Exercise:

Given Kapha’s tendency toward stagnation and stillness, it’s important to prioritize movement and regular exercise. You can start off with activities as simple as a daily walk or jog. Since Kaphas tend to have a stronger and sturdier constitution, they can actually handle more strenuous exercise than the other doshas. Some recommended exercises for Kapha include running or jogging, dancing, cycling and yoga.


SIGNS OF A PITTA IMBALANCE

Pitta is characterized by heat, sharpness and oiliness. When out of balance, Pitta can provoke an influx of heat and irritation that manifests as a heavier menstrual flow, and premenstrual symptoms can include swelling, tenderness, nausea, sharp abdominal discomfort and an increased body temperature. Furthermore, a Pitta imbalance can exacerbate emotions like irritation, anger and frustration.

How to Remedy a pitta Imbalance?

An excess of Pitta is best balanced by slowing down, cooling down the body and giving oneself time and space to rest.

Diet:

A Pitta-balancing diet includes cooling, soft and soothing foods like leafy greens, sweeter fruits (such as grapes, melon, mango, etc.), wheat, oats, turkey and chicken. Avoid hot, spicy and oily foods, beef, eggs, seafood and pungent or sour vegetables (such as tomato, pepper, radish and onion)

Routine:

Since Pitta tends toward overexertion and intensity, it’s important to make time every day for relaxation, stillness and meditation. One helpful exercise is to write in a daily journal in order to reflect and mediate the emotions.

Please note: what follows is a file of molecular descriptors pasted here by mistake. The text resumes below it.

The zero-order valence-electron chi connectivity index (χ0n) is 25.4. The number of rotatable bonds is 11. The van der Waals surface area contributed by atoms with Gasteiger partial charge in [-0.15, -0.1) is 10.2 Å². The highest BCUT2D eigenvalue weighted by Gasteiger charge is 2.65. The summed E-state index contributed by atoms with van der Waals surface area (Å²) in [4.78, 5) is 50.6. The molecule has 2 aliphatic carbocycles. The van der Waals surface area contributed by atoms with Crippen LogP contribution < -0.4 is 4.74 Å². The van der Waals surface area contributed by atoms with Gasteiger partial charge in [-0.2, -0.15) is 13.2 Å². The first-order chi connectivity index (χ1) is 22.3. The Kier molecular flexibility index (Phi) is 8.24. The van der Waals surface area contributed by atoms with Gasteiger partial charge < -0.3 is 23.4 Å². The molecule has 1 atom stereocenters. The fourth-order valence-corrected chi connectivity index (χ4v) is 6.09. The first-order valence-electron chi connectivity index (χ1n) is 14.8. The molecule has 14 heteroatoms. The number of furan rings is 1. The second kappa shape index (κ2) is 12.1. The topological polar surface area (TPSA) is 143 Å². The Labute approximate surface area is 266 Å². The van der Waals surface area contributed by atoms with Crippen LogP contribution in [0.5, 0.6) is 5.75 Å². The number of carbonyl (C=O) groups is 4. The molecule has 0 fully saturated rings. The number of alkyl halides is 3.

In addition, especially during the premenstrual period, you can undergo a daily self-massage to calm swelling and irritation.

Exercise:

To balance Pitta, one should engage in exercises that are calming and cooling. Avoid exercises that take place in hot conditions. Beneficial exercises include swimming, casual tennis or basketball, pilates and kayaking.


SIGNS OF A VATA IMBALANCE

Vata is thin, rough, light and mobile. Given that Vata dominates during the period of menstruation, a Vata imbalance can lead to a dryness and thinness that impedes menstrual flow, resulting in a thin, darkened, dry and shortened flow. During the premenstrual period and menstruation itself, you might experience dull and achey cramping, bloating, constipation and back pain. Emotionally, a Vata imbalance can also lead to feelings of anxiety, unease, nervousness and fear.

How to Remedy a Vata Imbalance?

To combat a Vata imbalance, it’s important to prioritize warmth, stability, oiliness and moisture. 

Diet:

Avoid drying, cold and overstimulating foods like popcorn, chips, cold beverages, frozen food, grains, coffee and alcohol. Instead, eat foods that are oily, moist, warm and smooth, like soup, eggs, nuts, cheese, cooked vegetables and avocado. In addition, it’s important to stay well-hydrated throughout the day to provide the body with much-needed moisture.

Routine:

 Given Vata’s tendency toward stress, anxiety and overstimulation, prioritize activities that are calming, grounding and consistent. Try journaling every day, drinking a warming cup of tea in the morning instead of coffee and practicing yoga.

You can also do a self-massage targeting areas that feel achey. For example, since Vata imbalances tend to cause abdominal cramps, you can try out our UMA Body Balancing Navel Therapy Oil for pain and bloating relief.

Exercise:

Vata’s fast-paced, mobile tendencies should be mediated with exercises that are steady, gentle, grounding and regular. Vata-balancing exercises include yoga, walking, running, bare, lunges and squats.


MORE RESOURCES ON REPRODUCTIVE HEALTH & BRINGING THE DOSHAS INTO BALANCE

The above comprise just a few tips for bringing the doshas into balance, which will in turn promote a healthier, more regular menstrual cycle. For more information on how to combat doshic imbalances in the body and boost reproductive health, check out the related blogs below: